Vince Vaughn will always be thought of as a dry-witted comedian, but writer/director S. Craig Zahler’s ultra-violent Brawl In Cell Block 99 looks to diversify opinions. Instead of crashing weddings, Vaughn is pulverizing skulls. Instead of running his mouth about how “money” people are, he’s quiet, frosty and speaking through dangerous actions. Even with Hacksaw Ridge and True Detective under his belt, this is a new, beastly look for the longtime funnyman, and what a break in character it is. Thoughts about the movie aside, this might be my favorite representation of Vaughn’s talents and not a single joke is needed. Welcome to the game, Vince “I Snap Limbs” Vaughn.
In Zahler’s story, Vaughn stars as Bradley Thomas (not “Brad,” just “Bradley”). We meet him as an honest mechanic, but within minutes, Bradley finds himself laid off on the same day his wife Lauren (Jennifer Carpenter) admits to sneaking intimacy behind his back. The events lead Bradley back to running drugs for kingpin Gil (Marc Blucas), the easiest way to support a now-pregnant Lauren some eighteen months later. It’s a dirty job that gives him everything he wants, but that’s until a deal-gone-bad lands Bradley in jail for seven years. Even worse? Lauren is kidnapped by another dealer who lost some $3 million on the busted pickup, and her safety is only guaranteed if Bradley agrees to assassinate an inmate at Redleaf maximum-security prison. Hard time made even harder.
To me, Brawl In Cell Block 99 is a monster movie; Vaughn’s Bradley Thomas as Zahler’s Frankenstein creation. A loving, dedicated family man by day, but once his rage kicks in, Bradley’s boxing skills become a devastating touch-of-death. He snaps like Bronson (Tom Hardy’s cinematic version), the actor’s deathly-serious glare piercing directly though whoever faces the unfortunate task of standing in his way.
This is a new Vaughn – beefed up and striking corrections officers like a mad gorilla without containment. His punches landing with a sickening thud, remorse or resentment never even a passing thought. There’s so much pain, frustration, anger, and – yes – well intentions stuffed behind Bradley’s unflinching intensity, but desperation does horrible things to people. Vaughn finds his peace in punishment, and what a deafening performance for the books this is.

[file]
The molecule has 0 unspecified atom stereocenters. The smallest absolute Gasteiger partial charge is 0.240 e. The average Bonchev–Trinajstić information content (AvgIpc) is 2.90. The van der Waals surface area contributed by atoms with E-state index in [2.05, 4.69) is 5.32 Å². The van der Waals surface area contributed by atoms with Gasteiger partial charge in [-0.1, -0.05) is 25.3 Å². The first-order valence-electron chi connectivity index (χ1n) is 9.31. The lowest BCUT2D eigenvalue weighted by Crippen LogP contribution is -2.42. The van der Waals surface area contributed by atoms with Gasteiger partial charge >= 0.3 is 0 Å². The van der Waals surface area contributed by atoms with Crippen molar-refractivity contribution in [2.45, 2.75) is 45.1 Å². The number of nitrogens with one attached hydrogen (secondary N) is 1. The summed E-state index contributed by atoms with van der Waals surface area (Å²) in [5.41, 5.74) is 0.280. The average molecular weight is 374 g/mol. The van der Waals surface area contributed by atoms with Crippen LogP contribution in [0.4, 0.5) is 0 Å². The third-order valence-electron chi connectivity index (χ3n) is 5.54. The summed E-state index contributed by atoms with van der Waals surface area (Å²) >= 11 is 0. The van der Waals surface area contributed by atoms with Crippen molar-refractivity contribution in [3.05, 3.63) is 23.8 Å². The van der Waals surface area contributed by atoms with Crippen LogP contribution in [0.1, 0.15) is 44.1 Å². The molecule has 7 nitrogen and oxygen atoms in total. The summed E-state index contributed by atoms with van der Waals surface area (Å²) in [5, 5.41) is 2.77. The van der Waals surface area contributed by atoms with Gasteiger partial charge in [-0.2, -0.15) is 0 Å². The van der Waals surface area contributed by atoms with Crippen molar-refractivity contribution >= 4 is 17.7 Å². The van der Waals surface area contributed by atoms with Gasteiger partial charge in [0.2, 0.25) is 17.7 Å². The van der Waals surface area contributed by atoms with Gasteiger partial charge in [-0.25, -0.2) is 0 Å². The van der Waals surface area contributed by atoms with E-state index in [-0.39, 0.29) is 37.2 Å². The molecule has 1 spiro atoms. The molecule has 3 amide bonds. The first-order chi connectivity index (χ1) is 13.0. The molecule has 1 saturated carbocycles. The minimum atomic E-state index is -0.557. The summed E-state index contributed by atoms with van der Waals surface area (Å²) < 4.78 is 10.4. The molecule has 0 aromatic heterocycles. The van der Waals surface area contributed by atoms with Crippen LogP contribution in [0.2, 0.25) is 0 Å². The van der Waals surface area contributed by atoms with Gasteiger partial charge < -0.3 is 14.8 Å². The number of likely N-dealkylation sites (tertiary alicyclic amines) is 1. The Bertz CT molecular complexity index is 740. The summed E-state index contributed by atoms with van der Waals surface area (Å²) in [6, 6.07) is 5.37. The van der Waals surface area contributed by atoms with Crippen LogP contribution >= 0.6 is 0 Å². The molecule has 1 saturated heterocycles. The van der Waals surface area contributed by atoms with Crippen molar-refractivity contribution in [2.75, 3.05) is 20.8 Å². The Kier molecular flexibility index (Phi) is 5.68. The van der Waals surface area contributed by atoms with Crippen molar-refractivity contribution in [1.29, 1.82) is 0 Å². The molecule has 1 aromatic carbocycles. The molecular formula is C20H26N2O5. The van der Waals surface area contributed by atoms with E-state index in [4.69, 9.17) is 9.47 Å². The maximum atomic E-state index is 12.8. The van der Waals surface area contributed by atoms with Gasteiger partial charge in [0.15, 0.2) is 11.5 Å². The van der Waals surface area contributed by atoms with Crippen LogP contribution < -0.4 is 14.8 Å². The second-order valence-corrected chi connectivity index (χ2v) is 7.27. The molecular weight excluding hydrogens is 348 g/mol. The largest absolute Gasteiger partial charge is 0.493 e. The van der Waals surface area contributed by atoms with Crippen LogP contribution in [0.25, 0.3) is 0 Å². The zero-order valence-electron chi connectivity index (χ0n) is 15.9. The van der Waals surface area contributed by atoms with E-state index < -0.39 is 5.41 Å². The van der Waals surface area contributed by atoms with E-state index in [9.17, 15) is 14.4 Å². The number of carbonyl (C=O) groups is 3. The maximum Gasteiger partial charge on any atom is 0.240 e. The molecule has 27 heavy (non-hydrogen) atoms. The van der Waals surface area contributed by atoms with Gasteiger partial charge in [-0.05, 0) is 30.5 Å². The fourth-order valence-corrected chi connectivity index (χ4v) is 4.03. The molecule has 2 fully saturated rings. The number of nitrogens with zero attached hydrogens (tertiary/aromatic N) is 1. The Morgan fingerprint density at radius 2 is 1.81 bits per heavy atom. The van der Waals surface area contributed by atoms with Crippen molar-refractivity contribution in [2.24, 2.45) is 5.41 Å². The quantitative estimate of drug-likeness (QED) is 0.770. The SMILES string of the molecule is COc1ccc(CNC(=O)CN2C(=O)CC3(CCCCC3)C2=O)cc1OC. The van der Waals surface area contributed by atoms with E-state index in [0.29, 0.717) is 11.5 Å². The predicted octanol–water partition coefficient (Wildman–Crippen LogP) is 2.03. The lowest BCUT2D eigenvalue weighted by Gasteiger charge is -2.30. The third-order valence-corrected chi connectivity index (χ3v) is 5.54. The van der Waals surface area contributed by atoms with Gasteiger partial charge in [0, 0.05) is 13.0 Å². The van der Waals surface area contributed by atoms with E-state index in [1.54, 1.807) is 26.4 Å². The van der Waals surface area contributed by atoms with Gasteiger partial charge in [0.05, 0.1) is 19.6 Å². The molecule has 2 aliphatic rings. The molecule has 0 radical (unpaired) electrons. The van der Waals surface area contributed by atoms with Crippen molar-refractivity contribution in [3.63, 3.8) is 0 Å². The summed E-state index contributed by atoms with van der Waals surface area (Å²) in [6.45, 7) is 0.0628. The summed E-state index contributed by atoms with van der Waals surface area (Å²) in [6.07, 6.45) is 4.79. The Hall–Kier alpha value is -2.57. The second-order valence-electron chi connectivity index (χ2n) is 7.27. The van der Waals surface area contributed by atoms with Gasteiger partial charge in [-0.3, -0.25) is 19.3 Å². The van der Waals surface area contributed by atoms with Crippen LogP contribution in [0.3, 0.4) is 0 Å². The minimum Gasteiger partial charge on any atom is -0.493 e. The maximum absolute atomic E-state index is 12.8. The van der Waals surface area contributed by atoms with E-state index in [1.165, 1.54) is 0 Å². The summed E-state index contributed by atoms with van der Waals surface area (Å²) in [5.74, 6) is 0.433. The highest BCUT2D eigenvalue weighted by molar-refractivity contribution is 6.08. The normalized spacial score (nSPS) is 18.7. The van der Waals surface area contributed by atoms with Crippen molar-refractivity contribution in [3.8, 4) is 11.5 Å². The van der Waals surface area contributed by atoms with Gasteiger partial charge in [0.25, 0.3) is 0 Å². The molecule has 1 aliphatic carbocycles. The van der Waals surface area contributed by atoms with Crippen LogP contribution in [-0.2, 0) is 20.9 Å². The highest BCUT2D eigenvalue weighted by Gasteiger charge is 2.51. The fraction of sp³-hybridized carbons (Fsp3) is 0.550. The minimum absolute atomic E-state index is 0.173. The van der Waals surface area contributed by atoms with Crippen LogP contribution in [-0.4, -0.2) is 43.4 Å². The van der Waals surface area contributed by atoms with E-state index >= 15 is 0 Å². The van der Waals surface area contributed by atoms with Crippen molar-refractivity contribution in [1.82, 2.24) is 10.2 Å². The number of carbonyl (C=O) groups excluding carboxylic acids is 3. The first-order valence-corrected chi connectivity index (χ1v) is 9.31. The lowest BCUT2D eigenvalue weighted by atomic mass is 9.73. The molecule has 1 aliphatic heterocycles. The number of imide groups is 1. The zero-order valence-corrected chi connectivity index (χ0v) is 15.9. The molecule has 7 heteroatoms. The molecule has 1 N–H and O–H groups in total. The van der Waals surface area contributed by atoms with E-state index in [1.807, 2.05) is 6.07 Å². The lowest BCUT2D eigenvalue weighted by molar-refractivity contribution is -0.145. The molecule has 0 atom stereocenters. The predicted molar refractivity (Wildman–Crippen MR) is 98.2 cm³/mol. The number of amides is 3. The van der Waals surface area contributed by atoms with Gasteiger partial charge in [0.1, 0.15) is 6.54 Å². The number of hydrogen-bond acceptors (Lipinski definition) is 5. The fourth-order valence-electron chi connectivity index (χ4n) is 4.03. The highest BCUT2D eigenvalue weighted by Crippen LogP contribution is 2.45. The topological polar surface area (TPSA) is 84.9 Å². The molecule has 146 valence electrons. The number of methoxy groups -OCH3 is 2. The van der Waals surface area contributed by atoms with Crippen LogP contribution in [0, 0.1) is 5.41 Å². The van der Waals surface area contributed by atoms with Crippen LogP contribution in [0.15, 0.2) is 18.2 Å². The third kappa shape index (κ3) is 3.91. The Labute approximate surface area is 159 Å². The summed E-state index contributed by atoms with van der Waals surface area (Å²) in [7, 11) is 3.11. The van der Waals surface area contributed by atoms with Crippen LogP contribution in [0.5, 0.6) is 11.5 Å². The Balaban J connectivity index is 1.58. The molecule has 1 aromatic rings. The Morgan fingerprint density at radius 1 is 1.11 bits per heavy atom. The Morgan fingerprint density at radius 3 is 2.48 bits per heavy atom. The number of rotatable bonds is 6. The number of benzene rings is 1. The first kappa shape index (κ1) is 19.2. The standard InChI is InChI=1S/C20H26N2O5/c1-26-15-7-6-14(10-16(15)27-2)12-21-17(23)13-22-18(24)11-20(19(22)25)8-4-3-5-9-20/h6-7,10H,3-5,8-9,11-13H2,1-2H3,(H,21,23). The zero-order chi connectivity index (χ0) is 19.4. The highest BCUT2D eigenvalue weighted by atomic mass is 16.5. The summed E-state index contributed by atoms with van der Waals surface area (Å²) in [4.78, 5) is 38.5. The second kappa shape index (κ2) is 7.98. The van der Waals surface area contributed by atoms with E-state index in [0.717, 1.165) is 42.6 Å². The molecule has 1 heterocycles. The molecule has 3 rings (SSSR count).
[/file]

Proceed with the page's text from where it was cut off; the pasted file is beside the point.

If you’ve seen Bone Tomahawk, then you already know what Zahler is capable of gore-wise (yes, the body split) – and Brawl In Cell Block 99 is no different. Bradley is a fist-fighting assassin who snaps bones fragments clear through flesh. Reangles limbs from straight to 90-degrees given just one well-placed stomp or twist. Heads are crushed, removed, and scraped across floors until all that remains are caved-in prosthetics leaking goopy redness. Weaker stomaches, be prepared to look away. Nothing is as memorable as Bone Tomahawk‘s – well – tomahawk, but Zahler still exploits violence with grindhouse enthusiasm unmatched. When the body-pounding begins, Vaughn leads a destructive assault of jailhouse aggression too cool to not be an 80s brawler. Prepare to feel the pain.
Note how I mention *when* action picks up, because at an overlong 132 minutes, Zahler feels like he’s making two separate movies. One the back-end brutalizer, the other a beginning hour-or-so that sets up his incarceration. Bradley spirals out of control – dismantling a car with his bare hands – then is forced to piece back together some semblance of a life, but for a movie called Brawl In Cell Block 99, there’s a noticeable lack of brawling for far too long.
Vaughn always remains an engaging fixation point, but other aspects like an odd “9/11” remark and certain portrayals of minorities make us yearn for the title’s teased furiousness (to distract from some base-value characterization). This a movie best serviced by Udo Kier’s funeral-parlor-eqsue mannerisms, Don Johnson’s cigar-chewing, take-no-gruff warden, and Vaughn’s descent deeper and deeper into unforgivable salvation (punching further into the beast’s belly in exchange for his wife’s release). It’s just a little bit of a chore before all that violent goodness begins.
Despite my disagreements with pace and running time, Brawl On Cell Block 99 gets by on anti-hero charms and a stone-cold nasty performance by Vince Vaughn. Credit S. Craig Zahler for going an unconventional casting route that pays off in a big, more-intimidating-than-expected way. Same with smaller details like forgoing musical accompaniment during fight sequences so we can hear every nauseating “thwap,” cry and crack that comes along with transforming men into messy pulp. It might sound vile and unnecessary, but for redemption so grim, you might as well push all-in. Zahler does just that, and his deuces are wild alright – wild enough to make even the most outspoken genre fan recoil in disgust now and again.
Brawl In Cell Block 99 takes a bit to get started, but when it does, it's a punishing spiral into the depths of exploitation madness too gory to believe.